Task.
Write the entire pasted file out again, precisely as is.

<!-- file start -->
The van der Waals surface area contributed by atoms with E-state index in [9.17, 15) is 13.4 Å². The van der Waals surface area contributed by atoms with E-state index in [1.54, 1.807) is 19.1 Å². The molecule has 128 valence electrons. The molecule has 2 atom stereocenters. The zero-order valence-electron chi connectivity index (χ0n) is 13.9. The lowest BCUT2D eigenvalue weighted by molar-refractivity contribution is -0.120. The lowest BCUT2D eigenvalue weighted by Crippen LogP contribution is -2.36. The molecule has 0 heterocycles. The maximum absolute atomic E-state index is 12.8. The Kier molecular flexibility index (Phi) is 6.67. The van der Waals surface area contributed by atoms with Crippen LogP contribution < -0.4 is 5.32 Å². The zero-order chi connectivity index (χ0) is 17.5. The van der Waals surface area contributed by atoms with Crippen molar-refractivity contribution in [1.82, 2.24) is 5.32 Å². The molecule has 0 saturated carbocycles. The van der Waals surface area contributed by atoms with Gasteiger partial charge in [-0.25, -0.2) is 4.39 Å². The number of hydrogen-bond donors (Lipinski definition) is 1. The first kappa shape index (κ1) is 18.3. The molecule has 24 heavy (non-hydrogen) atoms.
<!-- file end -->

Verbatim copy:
The van der Waals surface area contributed by atoms with E-state index in [9.17, 15) is 13.4 Å². The van der Waals surface area contributed by atoms with E-state index in [1.54, 1.807) is 19.1 Å². The molecule has 128 valence electrons. The molecule has 2 atom stereocenters. The zero-order valence-electron chi connectivity index (χ0n) is 13.9. The lowest BCUT2D eigenvalue weighted by molar-refractivity contribution is -0.120. The lowest BCUT2D eigenvalue weighted by Crippen LogP contribution is -2.36. The molecule has 0 heterocycles. The maximum absolute atomic E-state index is 12.8. The Kier molecular flexibility index (Phi) is 6.67. The van der Waals surface area contributed by atoms with Crippen LogP contribution < -0.4 is 5.32 Å². The zero-order chi connectivity index (χ0) is 17.5. The van der Waals surface area contributed by atoms with Crippen molar-refractivity contribution in [1.82, 2.24) is 5.32 Å². The molecule has 0 saturated carbocycles. The van der Waals surface area contributed by atoms with Gasteiger partial charge in [-0.25, -0.2) is 4.39 Å². The number of hydrogen-bond donors (Lipinski definition) is 1. The first kappa shape index (κ1) is 18.3. The molecule has 24 heavy (non-hydrogen) atoms.